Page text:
{
                                while  (!_done)
                                {
                                                _count++;
                                                int  cnt = 100 + _count % 100;     // a  number with 3 digits

                                               cnt.ToString();
                                }
                }
}

Each time the thread was stopped we printed the value Count/sec which characterized the work done by the background thread. (Because of the fluctuations, each test was repeated several times.)

The XAML code defined a checkbox and a progress bar. The progress bar was set to the indeterminate state whenever the checkbox was checked.

<StackPanel Orientation="Horizontal">
                <CheckBox x:Name="ProgressCheckBox" />

                <ProgressBar  Width="250"
                                IsIndeterminate="{Binding ElementName=ProgressCheckBox, Path=IsChecked}" 
                                Visibility="{Binding ElementName=ProgressCheckBox, Path=IsChecked, 
                                                Converter={StaticResource BoolToVisibilityConverter}}"  />
</StackPanel>

In the C# code we made sure that the worker thread was running while the checkbox was checked.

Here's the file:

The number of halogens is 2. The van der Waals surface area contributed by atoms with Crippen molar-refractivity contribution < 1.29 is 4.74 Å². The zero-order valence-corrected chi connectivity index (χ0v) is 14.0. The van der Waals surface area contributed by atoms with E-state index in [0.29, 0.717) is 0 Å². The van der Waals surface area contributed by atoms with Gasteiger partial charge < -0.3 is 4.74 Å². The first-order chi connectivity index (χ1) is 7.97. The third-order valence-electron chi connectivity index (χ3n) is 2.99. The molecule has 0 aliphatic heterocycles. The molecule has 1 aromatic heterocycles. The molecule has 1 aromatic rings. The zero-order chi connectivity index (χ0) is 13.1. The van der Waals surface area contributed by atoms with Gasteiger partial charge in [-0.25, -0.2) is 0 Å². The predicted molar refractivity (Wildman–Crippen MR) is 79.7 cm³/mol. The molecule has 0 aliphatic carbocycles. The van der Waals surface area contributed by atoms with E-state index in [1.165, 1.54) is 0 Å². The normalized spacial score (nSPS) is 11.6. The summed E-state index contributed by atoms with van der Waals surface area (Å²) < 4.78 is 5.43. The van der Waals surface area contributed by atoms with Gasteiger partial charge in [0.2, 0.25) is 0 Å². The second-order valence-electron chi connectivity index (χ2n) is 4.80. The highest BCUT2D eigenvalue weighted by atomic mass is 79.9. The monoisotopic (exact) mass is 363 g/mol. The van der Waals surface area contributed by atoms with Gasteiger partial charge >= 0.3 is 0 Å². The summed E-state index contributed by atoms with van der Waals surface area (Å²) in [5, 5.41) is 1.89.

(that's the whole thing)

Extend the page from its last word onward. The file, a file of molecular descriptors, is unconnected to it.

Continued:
public partial class TestPage : PhoneApplicationPage
{
                private Worker _worker;
 
                public TestPage()
                {
                                InitializeComponent();
                                ProgressCheckBox.Click += new RoutedEventHandler(ProgressCheckBox_Click);
                                _worker = new Worker();
                }
 
                void ProgressCheckBox_Click(object sender, RoutedEventArgs e)
                {
                                bool ?isChecked = ProgressCheckBox.IsChecked;
                                if (isChecked.HasValue)
                                                _worker.StartStop();
                }
}

Test Cases and Results

Except of the standard progress bar we also used Jeff Wilcox's template (packaged in the class PerformanceProgressBar — part of the Resco MobileForms Toolkit, Windows Phone 7 Edition).

The only change against the described test setup concerned the Xaml file where we used:

<r:PerformanceProgressBar Width="250" 
                IsIndeterminate="{Binding  ElementName=ProgressCheckBox, Path=IsChecked}" 
                Visibility="{Binding  ElementName=ProgressCheckBox, Path=IsChecked,
                                Converter={StaticResource  BoolToVisibilityConverter }}" />

Additionally, we tested modified PerformanceProgressBar with the Duration property set to 8.8 sec. (I.e. a longer pause between visible animations.)

Typical results are presented below (numbers are rounded, of course):

Test case Count/sec
No progress bar 435000
Standard ProgressBar 153000
PerformanceProgressBar (4.4 sec) 192000
PerformanceProgressBar (8.8 sec) 248000

We also tested other modifications of the PerformanceProgressBar such as: